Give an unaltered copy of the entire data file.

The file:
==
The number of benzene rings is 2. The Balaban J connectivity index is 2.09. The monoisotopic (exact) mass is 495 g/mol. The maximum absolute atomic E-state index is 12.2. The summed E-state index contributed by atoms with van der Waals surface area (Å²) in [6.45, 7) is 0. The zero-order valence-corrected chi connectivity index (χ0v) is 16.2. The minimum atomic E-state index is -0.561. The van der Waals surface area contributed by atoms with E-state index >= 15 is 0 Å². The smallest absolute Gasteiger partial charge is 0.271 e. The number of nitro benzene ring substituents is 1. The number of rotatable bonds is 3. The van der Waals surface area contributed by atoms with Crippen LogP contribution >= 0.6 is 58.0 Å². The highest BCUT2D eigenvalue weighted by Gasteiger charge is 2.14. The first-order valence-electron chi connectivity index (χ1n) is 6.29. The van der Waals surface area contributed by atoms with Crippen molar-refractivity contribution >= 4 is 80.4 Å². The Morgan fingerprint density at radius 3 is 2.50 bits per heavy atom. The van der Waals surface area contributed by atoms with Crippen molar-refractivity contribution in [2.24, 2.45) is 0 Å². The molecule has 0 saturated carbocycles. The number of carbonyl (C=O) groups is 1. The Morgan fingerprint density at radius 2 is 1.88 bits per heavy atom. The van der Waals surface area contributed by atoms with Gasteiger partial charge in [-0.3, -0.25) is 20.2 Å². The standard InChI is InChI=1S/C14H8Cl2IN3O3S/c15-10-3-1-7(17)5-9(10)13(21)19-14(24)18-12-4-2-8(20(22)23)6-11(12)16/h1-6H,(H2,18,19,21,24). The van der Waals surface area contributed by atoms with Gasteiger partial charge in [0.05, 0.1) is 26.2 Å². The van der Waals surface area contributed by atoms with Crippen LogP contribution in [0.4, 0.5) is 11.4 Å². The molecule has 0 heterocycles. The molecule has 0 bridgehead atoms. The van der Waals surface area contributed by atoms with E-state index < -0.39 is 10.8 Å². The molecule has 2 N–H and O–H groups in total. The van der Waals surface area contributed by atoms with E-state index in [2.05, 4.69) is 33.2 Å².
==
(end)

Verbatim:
The number of benzene rings is 2. The Balaban J connectivity index is 2.09. The monoisotopic (exact) mass is 495 g/mol. The maximum absolute atomic E-state index is 12.2. The summed E-state index contributed by atoms with van der Waals surface area (Å²) in [6.45, 7) is 0. The zero-order valence-corrected chi connectivity index (χ0v) is 16.2. The minimum atomic E-state index is -0.561. The van der Waals surface area contributed by atoms with E-state index >= 15 is 0 Å². The smallest absolute Gasteiger partial charge is 0.271 e. The number of nitro benzene ring substituents is 1. The number of rotatable bonds is 3. The van der Waals surface area contributed by atoms with Crippen LogP contribution >= 0.6 is 58.0 Å². The highest BCUT2D eigenvalue weighted by Gasteiger charge is 2.14. The first-order valence-electron chi connectivity index (χ1n) is 6.29. The van der Waals surface area contributed by atoms with Crippen molar-refractivity contribution >= 4 is 80.4 Å². The Morgan fingerprint density at radius 3 is 2.50 bits per heavy atom. The van der Waals surface area contributed by atoms with Crippen molar-refractivity contribution in [2.24, 2.45) is 0 Å². The molecule has 0 saturated carbocycles. The number of carbonyl (C=O) groups is 1. The Morgan fingerprint density at radius 2 is 1.88 bits per heavy atom. The van der Waals surface area contributed by atoms with Gasteiger partial charge in [-0.3, -0.25) is 20.2 Å². The standard InChI is InChI=1S/C14H8Cl2IN3O3S/c15-10-3-1-7(17)5-9(10)13(21)19-14(24)18-12-4-2-8(20(22)23)6-11(12)16/h1-6H,(H2,18,19,21,24). The van der Waals surface area contributed by atoms with Gasteiger partial charge in [0.05, 0.1) is 26.2 Å². The van der Waals surface area contributed by atoms with Crippen LogP contribution in [0.4, 0.5) is 11.4 Å². The molecule has 0 heterocycles. The molecule has 0 bridgehead atoms. The van der Waals surface area contributed by atoms with E-state index < -0.39 is 10.8 Å². The molecule has 2 N–H and O–H groups in total. The van der Waals surface area contributed by atoms with E-state index in [2.05, 4.69) is 33.2 Å².